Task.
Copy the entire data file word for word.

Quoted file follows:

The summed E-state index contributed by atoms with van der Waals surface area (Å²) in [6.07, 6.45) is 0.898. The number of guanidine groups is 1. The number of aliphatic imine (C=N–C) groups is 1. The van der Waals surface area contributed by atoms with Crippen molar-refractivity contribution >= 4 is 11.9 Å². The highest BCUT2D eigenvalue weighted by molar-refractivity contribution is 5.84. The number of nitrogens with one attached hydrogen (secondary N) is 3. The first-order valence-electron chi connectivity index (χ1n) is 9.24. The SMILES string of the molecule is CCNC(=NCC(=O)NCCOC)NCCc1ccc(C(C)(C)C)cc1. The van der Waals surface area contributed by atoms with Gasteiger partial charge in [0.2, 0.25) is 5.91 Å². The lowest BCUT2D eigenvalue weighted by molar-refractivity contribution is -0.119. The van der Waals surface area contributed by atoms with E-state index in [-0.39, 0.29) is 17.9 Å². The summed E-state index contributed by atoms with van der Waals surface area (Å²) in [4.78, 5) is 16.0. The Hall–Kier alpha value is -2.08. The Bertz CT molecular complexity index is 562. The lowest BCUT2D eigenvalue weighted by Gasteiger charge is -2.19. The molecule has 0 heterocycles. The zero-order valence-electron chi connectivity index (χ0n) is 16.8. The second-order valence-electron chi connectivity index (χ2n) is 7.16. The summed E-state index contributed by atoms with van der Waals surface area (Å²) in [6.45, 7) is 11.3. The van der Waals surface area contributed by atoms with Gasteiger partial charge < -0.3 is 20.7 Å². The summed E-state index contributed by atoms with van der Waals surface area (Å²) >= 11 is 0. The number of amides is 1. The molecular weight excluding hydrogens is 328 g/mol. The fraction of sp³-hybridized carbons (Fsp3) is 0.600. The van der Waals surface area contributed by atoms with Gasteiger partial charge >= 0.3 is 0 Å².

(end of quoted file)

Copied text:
The summed E-state index contributed by atoms with van der Waals surface area (Å²) in [6.07, 6.45) is 0.898. The number of guanidine groups is 1. The number of aliphatic imine (C=N–C) groups is 1. The van der Waals surface area contributed by atoms with Crippen molar-refractivity contribution >= 4 is 11.9 Å². The highest BCUT2D eigenvalue weighted by molar-refractivity contribution is 5.84. The number of nitrogens with one attached hydrogen (secondary N) is 3. The first-order valence-electron chi connectivity index (χ1n) is 9.24. The SMILES string of the molecule is CCNC(=NCC(=O)NCCOC)NCCc1ccc(C(C)(C)C)cc1. The van der Waals surface area contributed by atoms with Gasteiger partial charge in [0.2, 0.25) is 5.91 Å². The lowest BCUT2D eigenvalue weighted by molar-refractivity contribution is -0.119. The van der Waals surface area contributed by atoms with E-state index in [-0.39, 0.29) is 17.9 Å². The summed E-state index contributed by atoms with van der Waals surface area (Å²) in [4.78, 5) is 16.0. The Hall–Kier alpha value is -2.08. The Bertz CT molecular complexity index is 562. The lowest BCUT2D eigenvalue weighted by Gasteiger charge is -2.19. The molecule has 0 heterocycles. The zero-order valence-electron chi connectivity index (χ0n) is 16.8. The second-order valence-electron chi connectivity index (χ2n) is 7.16. The summed E-state index contributed by atoms with van der Waals surface area (Å²) in [6.45, 7) is 11.3. The van der Waals surface area contributed by atoms with Gasteiger partial charge < -0.3 is 20.7 Å². The summed E-state index contributed by atoms with van der Waals surface area (Å²) >= 11 is 0. The number of amides is 1. The molecular weight excluding hydrogens is 328 g/mol. The fraction of sp³-hybridized carbons (Fsp3) is 0.600. The van der Waals surface area contributed by atoms with Gasteiger partial charge >= 0.3 is 0 Å².